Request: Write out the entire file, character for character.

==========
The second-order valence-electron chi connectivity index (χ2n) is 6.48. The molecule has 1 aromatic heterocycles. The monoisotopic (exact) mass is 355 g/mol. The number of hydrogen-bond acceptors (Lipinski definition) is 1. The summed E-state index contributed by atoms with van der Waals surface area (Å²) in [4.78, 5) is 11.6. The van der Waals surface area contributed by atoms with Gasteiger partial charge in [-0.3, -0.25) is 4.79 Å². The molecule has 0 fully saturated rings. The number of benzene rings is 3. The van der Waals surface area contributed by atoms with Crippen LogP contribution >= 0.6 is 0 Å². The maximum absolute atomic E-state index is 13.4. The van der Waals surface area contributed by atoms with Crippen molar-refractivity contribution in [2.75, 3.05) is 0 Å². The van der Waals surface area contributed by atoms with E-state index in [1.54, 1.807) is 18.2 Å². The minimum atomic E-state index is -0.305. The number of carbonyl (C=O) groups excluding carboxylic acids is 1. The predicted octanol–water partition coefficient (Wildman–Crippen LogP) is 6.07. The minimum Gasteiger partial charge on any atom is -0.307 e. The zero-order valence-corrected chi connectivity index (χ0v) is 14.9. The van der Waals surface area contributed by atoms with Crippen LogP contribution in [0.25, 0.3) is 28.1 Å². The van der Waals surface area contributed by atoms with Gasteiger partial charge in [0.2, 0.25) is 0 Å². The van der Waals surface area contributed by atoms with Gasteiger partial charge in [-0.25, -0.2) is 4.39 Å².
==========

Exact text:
The second-order valence-electron chi connectivity index (χ2n) is 6.48. The molecule has 1 aromatic heterocycles. The monoisotopic (exact) mass is 355 g/mol. The number of hydrogen-bond acceptors (Lipinski definition) is 1. The summed E-state index contributed by atoms with van der Waals surface area (Å²) in [4.78, 5) is 11.6. The van der Waals surface area contributed by atoms with Gasteiger partial charge in [-0.3, -0.25) is 4.79 Å². The molecule has 0 fully saturated rings. The number of benzene rings is 3. The van der Waals surface area contributed by atoms with Crippen LogP contribution >= 0.6 is 0 Å². The maximum absolute atomic E-state index is 13.4. The van der Waals surface area contributed by atoms with Crippen molar-refractivity contribution in [2.75, 3.05) is 0 Å². The van der Waals surface area contributed by atoms with E-state index in [1.54, 1.807) is 18.2 Å². The minimum atomic E-state index is -0.305. The number of carbonyl (C=O) groups excluding carboxylic acids is 1. The predicted octanol–water partition coefficient (Wildman–Crippen LogP) is 6.07. The minimum Gasteiger partial charge on any atom is -0.307 e. The zero-order valence-corrected chi connectivity index (χ0v) is 14.9. The van der Waals surface area contributed by atoms with Crippen LogP contribution in [0.25, 0.3) is 28.1 Å². The van der Waals surface area contributed by atoms with Gasteiger partial charge in [0.2, 0.25) is 0 Å². The van der Waals surface area contributed by atoms with Gasteiger partial charge in [-0.25, -0.2) is 4.39 Å².